We walked to the car parked in the Cathedral parking lot. I asked if mom had called and maybe they’d be let her out for the day as well. We could pick her up since her office building was right on the way home. I tried calling her on her Sony Ericsson phone, but there was no answer. She’d later call and say that they weren’t being sent home. And if anything, they’d be safe as they worked in the underground, armored cash vault of the Market Street Bank of America building.

To get from Sacred Heart Cathedral to the US-101 south on-ramp, you have to drive about 5-10 minutes through San Francisco’s civic center. Our route would usually be busy and full of traffic at any time of the day. But today was different. We drove through almost abandoned city streets. The hustle and bustle you’d usually see on Van Ness Avenue or Market Street was nonexistent. Police cars were now surrounding the iconic City Hall and Civic Center Plaza.

The eerie experience was just another indication that this day was not like any other day one would ever experience.

We got home and my grandparents were in the living room watching the continuing coverage. By now, it was about 11am. And at 2pm, my dad would usually leave for work.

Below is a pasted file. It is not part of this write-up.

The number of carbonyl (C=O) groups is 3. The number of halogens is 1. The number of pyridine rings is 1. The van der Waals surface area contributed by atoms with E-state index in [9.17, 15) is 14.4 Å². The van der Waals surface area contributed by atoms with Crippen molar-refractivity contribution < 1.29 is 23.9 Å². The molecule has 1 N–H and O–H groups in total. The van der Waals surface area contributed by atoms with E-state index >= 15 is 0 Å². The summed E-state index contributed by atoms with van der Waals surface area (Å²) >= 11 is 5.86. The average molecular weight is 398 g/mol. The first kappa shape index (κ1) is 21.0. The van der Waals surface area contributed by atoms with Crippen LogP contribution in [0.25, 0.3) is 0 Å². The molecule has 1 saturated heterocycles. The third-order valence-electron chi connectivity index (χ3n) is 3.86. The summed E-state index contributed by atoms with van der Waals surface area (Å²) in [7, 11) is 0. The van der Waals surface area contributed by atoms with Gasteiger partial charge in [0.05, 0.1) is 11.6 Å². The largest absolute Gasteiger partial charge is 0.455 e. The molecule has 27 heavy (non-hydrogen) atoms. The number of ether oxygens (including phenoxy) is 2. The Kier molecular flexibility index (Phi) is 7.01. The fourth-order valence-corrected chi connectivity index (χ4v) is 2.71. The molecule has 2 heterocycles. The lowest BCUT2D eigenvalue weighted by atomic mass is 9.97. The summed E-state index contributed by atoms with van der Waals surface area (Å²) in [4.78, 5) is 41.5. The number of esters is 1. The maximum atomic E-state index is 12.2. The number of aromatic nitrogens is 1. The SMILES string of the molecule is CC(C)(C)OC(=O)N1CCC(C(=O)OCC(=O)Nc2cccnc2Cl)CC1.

Catching up on all the latest developments, I learned that air travel had been suspended. All American airspace had been shut down. I asked my dad, who works at San Francisco International Airport (SFO), if he’d still be going in. He called their office and was told they would still be reporting for duty.

That afternoon, I found myself a little worried and even scared knowing my parents weren’t in the safety of our own home. And they were in two places (SFO and downtown San Francisco) where the lingering threat seemed to still be hanging around into the evening.

But both my parents would make it home safely. And on Wednesday, September 12, 2001, it would be back to our usual routine.

That usual routine, however, would now take place in a completely changed world. A world that was rocked by an unimaginable and unexpected tragedy. Even more than a tragedy, the attacks were acts of pure evil and hatred that would change the course and future of the world.

For my family and me, the September 11 attacks may not have hit us personally. And we may never feel or experience the shock and pain felt by the thousands of families who lost loved ones that day. But for me, the memory of that day is one I will never forget. It’s now been 15 years, yet the memory is still so vivid.

“Live life to the fullest.” “Live every day like it’s your last.” More clichés perhaps. But both are effective and accurate reminders that even one more day of life is a blessing.